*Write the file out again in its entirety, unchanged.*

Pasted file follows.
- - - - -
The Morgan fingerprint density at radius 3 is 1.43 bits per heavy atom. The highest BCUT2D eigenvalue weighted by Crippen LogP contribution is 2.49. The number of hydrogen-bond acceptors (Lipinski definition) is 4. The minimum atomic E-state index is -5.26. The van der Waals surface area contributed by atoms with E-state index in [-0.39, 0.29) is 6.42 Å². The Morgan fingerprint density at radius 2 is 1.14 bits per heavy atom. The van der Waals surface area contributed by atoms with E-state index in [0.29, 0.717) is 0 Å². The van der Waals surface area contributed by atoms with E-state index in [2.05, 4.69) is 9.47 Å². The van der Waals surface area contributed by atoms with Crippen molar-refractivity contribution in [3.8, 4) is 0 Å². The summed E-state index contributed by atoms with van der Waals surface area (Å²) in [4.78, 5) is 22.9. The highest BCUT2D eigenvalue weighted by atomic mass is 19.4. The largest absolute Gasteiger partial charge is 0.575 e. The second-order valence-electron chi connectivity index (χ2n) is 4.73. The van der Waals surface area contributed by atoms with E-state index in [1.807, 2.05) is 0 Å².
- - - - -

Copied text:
The Morgan fingerprint density at radius 3 is 1.43 bits per heavy atom. The highest BCUT2D eigenvalue weighted by Crippen LogP contribution is 2.49. The number of hydrogen-bond acceptors (Lipinski definition) is 4. The minimum atomic E-state index is -5.26. The van der Waals surface area contributed by atoms with E-state index in [-0.39, 0.29) is 6.42 Å². The Morgan fingerprint density at radius 2 is 1.14 bits per heavy atom. The van der Waals surface area contributed by atoms with E-state index in [0.29, 0.717) is 0 Å². The van der Waals surface area contributed by atoms with E-state index in [2.05, 4.69) is 9.47 Å². The van der Waals surface area contributed by atoms with Crippen molar-refractivity contribution in [3.8, 4) is 0 Å². The summed E-state index contributed by atoms with van der Waals surface area (Å²) in [4.78, 5) is 22.9. The highest BCUT2D eigenvalue weighted by atomic mass is 19.4. The largest absolute Gasteiger partial charge is 0.575 e. The second-order valence-electron chi connectivity index (χ2n) is 4.73. The van der Waals surface area contributed by atoms with E-state index in [1.807, 2.05) is 0 Å².